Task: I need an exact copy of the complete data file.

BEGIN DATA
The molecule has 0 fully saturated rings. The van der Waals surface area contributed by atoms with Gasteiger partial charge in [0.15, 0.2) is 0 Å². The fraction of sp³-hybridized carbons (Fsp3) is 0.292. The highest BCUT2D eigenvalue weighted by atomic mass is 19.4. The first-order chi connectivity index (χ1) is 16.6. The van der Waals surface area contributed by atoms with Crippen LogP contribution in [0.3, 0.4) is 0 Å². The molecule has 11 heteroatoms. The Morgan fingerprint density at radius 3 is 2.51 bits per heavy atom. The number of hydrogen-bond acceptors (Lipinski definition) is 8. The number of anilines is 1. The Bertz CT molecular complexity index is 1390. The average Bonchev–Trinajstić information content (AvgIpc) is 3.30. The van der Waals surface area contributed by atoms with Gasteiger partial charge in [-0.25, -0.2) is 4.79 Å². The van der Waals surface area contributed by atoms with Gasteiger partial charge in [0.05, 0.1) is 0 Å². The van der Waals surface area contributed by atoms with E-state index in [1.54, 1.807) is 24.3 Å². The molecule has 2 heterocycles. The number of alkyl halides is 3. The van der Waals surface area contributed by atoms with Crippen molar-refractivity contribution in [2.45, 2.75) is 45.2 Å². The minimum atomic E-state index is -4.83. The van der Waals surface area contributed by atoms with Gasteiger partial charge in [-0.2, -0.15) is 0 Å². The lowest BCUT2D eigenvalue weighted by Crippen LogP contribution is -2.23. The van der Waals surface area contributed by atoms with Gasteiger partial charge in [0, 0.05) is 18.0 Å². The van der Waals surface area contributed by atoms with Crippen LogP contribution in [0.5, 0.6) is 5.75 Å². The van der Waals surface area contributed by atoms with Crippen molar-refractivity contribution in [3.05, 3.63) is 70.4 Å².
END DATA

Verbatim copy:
The molecule has 0 fully saturated rings. The van der Waals surface area contributed by atoms with Gasteiger partial charge in [0.15, 0.2) is 0 Å². The fraction of sp³-hybridized carbons (Fsp3) is 0.292. The highest BCUT2D eigenvalue weighted by atomic mass is 19.4. The first-order chi connectivity index (χ1) is 16.6. The van der Waals surface area contributed by atoms with Crippen LogP contribution in [0.3, 0.4) is 0 Å². The molecule has 11 heteroatoms. The Morgan fingerprint density at radius 3 is 2.51 bits per heavy atom. The number of hydrogen-bond acceptors (Lipinski definition) is 8. The number of anilines is 1. The Bertz CT molecular complexity index is 1390. The average Bonchev–Trinajstić information content (AvgIpc) is 3.30. The van der Waals surface area contributed by atoms with Gasteiger partial charge in [-0.25, -0.2) is 4.79 Å². The van der Waals surface area contributed by atoms with Gasteiger partial charge in [0.05, 0.1) is 0 Å². The van der Waals surface area contributed by atoms with E-state index in [1.54, 1.807) is 24.3 Å². The molecule has 2 heterocycles. The number of alkyl halides is 3. The van der Waals surface area contributed by atoms with Crippen molar-refractivity contribution in [2.45, 2.75) is 45.2 Å². The minimum atomic E-state index is -4.83. The van der Waals surface area contributed by atoms with Gasteiger partial charge in [-0.2, -0.15) is 0 Å². The lowest BCUT2D eigenvalue weighted by Crippen LogP contribution is -2.23. The van der Waals surface area contributed by atoms with Gasteiger partial charge in [0, 0.05) is 18.0 Å². The van der Waals surface area contributed by atoms with Crippen LogP contribution in [0.5, 0.6) is 5.75 Å². The van der Waals surface area contributed by atoms with Crippen molar-refractivity contribution in [3.05, 3.63) is 70.4 Å².